Agilent 5800 ICP-OES: Argon gas as an internal standard?

  During the set-up of our 5800 our Agilent technician created our default template to use Argon gas as the ISTD for analysis.  I am still not sure what the reasoning may have been for this- especially as we are noticing that the Argon ratio is increasing for higher solids loading during calibration and analysis.  Obviously, with the Argon concentration changing as the calibration concentration increases- we are getting very poor fit/correlation for our standard curves.

  We have since disabled this set-up with much better results- but I have 2 questions as a result.  We are running an aqueous based system (no organics):

  1. Is there any reason the instrument may have been set up this way?  I can't see any advantages to using the Ar gas as the ISTD (other than the non-interfering wavelength).  
  2. Is the Ar ratio (it's typically around .95-1.05 for low concentration solids samples up to ~ 20 ppm for us) increasing to 1.5-3.0 for higher solids samples (>25 ppm or so) just indicative of the instrument adjustments for the sample combustion- or are there other factors that effect this- and what is considered atypical for the Argon gas ratio where we should address it?
  • One reason for using Argon as the internal standard is because it is always in the plasma at the same amount but a more traditional internal standard like Yttrium or Scandium must either be spiked manually into every solution, or it must be added online via the peri pump. It is a way to monitor the stability of the plasma without having to add anything. There are pros and cons to each type of internal standard. What is the wavelength for the Argon you are using? 

    You say your 20ppm is low solids and the >25ppm is high solids. I am confused by that. I would consider a high solids sample to be in the % range. The 5800 vertical torch can handle up to 20-30% high solds. I am using the definition of g/100ml here for high solids. 

    Typically when the ratio of the internal std is < 1.0 it means there is a suppression of signal, or a matrix effect.  When the ratio is >1.0, it usually means something is going on in the sample intro area, like a leak or the tubing has come out of the sample and there is air being taken into the plasma.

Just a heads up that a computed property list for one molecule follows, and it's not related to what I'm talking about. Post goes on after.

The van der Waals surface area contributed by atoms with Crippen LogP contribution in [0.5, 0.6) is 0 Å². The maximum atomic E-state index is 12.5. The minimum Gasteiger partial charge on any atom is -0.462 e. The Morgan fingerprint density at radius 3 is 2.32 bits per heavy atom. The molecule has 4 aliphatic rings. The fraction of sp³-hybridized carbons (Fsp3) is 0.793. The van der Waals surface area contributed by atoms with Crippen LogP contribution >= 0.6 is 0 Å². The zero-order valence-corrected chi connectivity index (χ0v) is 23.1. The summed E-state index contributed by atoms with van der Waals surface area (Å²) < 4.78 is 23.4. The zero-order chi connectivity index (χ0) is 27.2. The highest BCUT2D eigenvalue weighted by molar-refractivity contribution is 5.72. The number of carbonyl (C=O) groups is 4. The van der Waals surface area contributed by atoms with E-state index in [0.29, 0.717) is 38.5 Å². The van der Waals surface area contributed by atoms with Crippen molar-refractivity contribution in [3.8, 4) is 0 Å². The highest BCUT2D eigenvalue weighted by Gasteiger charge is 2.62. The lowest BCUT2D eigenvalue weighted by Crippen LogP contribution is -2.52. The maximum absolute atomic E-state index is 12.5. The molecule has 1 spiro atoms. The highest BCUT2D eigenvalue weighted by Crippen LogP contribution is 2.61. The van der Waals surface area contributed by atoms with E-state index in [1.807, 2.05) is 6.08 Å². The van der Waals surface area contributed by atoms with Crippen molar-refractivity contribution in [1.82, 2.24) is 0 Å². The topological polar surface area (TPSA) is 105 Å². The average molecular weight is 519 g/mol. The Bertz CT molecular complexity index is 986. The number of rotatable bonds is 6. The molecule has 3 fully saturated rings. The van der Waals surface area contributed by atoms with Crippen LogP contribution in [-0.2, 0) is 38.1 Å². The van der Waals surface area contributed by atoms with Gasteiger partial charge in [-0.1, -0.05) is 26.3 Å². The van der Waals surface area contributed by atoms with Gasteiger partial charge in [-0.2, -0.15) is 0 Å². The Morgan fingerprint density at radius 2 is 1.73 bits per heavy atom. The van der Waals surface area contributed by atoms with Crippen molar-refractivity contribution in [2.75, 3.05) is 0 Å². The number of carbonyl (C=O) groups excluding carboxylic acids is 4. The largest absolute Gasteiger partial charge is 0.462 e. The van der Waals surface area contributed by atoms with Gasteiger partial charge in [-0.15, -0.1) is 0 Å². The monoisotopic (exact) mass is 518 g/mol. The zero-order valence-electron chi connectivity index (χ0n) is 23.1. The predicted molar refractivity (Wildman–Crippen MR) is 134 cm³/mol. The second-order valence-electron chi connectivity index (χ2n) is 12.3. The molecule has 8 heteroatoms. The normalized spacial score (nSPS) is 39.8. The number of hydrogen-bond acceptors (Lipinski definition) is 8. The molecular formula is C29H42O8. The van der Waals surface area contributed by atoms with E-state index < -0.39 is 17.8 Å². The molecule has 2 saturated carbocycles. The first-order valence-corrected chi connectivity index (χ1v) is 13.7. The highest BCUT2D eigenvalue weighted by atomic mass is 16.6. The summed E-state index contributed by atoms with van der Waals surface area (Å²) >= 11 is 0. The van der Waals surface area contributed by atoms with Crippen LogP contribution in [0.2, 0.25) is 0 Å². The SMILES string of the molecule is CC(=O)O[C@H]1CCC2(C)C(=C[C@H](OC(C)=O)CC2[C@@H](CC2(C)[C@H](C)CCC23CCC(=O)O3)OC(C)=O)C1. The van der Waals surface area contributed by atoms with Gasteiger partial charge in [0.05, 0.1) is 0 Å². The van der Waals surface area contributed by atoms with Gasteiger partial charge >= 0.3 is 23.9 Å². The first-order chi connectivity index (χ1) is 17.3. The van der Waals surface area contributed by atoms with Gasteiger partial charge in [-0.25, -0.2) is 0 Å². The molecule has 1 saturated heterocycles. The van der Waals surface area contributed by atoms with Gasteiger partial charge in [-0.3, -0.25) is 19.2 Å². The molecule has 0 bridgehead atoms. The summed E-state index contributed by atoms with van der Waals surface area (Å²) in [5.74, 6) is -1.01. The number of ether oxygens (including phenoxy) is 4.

• Tina,

     Thanks for your reply.  We are using 430.01 nm for Argon.  When I said high solids- I guess I meant relative to each other:  That is- it's ONLY our higher concentration standards (20ppm, 50ppm, 100 ppm) where we are seeing the Argon ratio increase.  The 100 ppm standard (and samples where the concentration is this high as well) can yield Argon ratios over 3 (for the 100 pppm).   I don't believe there are any leaks being introduced in the sample uptake;  I can switch back to a lower concentration and immediately observe the Ar ratio return to ~ 1.0.

     Are there any other factors that could cause the ratio to rise in the manner described above?  Is there anything else you would suggest that we could try from the method side to see if we can alleviate this issue?  In addition to the higher Ar ratio- there seems to be some suppression of (expected) signal at the higher concentrations as well as we are seeing lower than expected intensities.  Our standard solutions are a matrix of 10-15 metals in 5% HNO3/Water (and 2% HF where required for some metals).

  • Which argon wavelength are you using?  Have you tried using multiple argon wavelengths to see if you see the same trend?  

  • We are using 430.01nm...I am not sure why- but we will look into using a different one.  Any suggestions?

    Having said that- our Ar counts are doubling from 7 million to 14 million on some samples/standards- and the higher Ar counts  always correlates with higher concentration samples/standards.  There isn't any reason the Ar intensity/ratio should be increasing with sample concentration is there?

  • I have always found 420nm to be good.  Depending on what elements are present in your samples and standards, the increasing concentrations could be causing the plasma to run hotter and therefore the argon intensities are increasing.  In the software, you can turn the internal std ratio "off". On the Elements tab, select the internal std drop-down and select "none" and the data will be automatically reprocessed.  See what your data looks like without the internal standard. 

    You could always add Y or Sc as an internal std by using a y-piece and extra piece of peri pump tubing. Make up a 5ug/ml solution of Y or Sc and select Y 371nm or Sc 361nm as your wavelength.

  • You mention there are pros and cons to each type of internal standard. Could you please say more about this? We are having a conflict in our lab, as one Agilent technician who visited did not recommend using Ar as an internal standard and then correcting the concentrations, instead just viewing the results for information but nothing more. When I visited the Agilent training course, however, the instructor there said correcting the data is logical, and I see in the course documents that the correction is also sensible. My colleague only spoke with the technician who visited, so now refuses to correct the concentration. 

    Due to the conflicting information we have received, I am searching for more information on using Ar as internal standard.

    Thank you for your time. 

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